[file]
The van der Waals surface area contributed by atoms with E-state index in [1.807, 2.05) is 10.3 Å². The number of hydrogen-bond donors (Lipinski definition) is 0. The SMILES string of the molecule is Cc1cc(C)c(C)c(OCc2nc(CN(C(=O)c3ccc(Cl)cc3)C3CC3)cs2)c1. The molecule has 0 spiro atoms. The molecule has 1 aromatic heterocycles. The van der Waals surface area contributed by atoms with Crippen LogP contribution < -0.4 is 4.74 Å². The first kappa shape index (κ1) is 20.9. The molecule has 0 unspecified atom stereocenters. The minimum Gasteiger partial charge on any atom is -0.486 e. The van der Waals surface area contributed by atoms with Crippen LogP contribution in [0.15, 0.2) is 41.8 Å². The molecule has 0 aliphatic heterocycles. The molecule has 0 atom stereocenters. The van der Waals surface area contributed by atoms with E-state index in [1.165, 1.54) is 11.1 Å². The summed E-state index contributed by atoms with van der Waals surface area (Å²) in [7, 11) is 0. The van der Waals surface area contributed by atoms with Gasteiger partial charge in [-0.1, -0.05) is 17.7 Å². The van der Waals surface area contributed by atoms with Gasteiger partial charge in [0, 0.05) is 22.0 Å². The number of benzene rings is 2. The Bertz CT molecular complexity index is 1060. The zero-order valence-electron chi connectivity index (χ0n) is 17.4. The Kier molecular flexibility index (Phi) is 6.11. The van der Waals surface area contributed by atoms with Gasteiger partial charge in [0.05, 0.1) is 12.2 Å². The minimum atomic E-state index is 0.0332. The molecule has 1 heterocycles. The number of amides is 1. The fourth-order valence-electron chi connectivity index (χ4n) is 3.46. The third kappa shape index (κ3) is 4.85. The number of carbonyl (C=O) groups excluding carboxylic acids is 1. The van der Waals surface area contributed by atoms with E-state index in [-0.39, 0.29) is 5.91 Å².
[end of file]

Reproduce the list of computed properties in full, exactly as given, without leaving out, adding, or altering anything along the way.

The van der Waals surface area contributed by atoms with E-state index in [1.807, 2.05) is 10.3 Å². The number of hydrogen-bond donors (Lipinski definition) is 0. The SMILES string of the molecule is Cc1cc(C)c(C)c(OCc2nc(CN(C(=O)c3ccc(Cl)cc3)C3CC3)cs2)c1. The molecule has 0 spiro atoms. The molecule has 1 aromatic heterocycles. The van der Waals surface area contributed by atoms with Crippen LogP contribution < -0.4 is 4.74 Å². The first kappa shape index (κ1) is 20.9. The molecule has 0 unspecified atom stereocenters. The minimum Gasteiger partial charge on any atom is -0.486 e. The van der Waals surface area contributed by atoms with Crippen LogP contribution in [0.15, 0.2) is 41.8 Å². The molecule has 0 aliphatic heterocycles. The molecule has 0 atom stereocenters. The van der Waals surface area contributed by atoms with E-state index in [1.165, 1.54) is 11.1 Å². The summed E-state index contributed by atoms with van der Waals surface area (Å²) in [7, 11) is 0. The van der Waals surface area contributed by atoms with Gasteiger partial charge in [-0.1, -0.05) is 17.7 Å². The van der Waals surface area contributed by atoms with Gasteiger partial charge in [0, 0.05) is 22.0 Å². The number of benzene rings is 2. The Bertz CT molecular complexity index is 1060. The zero-order valence-electron chi connectivity index (χ0n) is 17.4. The Kier molecular flexibility index (Phi) is 6.11. The van der Waals surface area contributed by atoms with Gasteiger partial charge in [0.05, 0.1) is 12.2 Å². The minimum atomic E-state index is 0.0332. The molecule has 1 heterocycles. The number of amides is 1. The fourth-order valence-electron chi connectivity index (χ4n) is 3.46. The third kappa shape index (κ3) is 4.85. The number of carbonyl (C=O) groups excluding carboxylic acids is 1. The van der Waals surface area contributed by atoms with E-state index in [-0.39, 0.29) is 5.91 Å².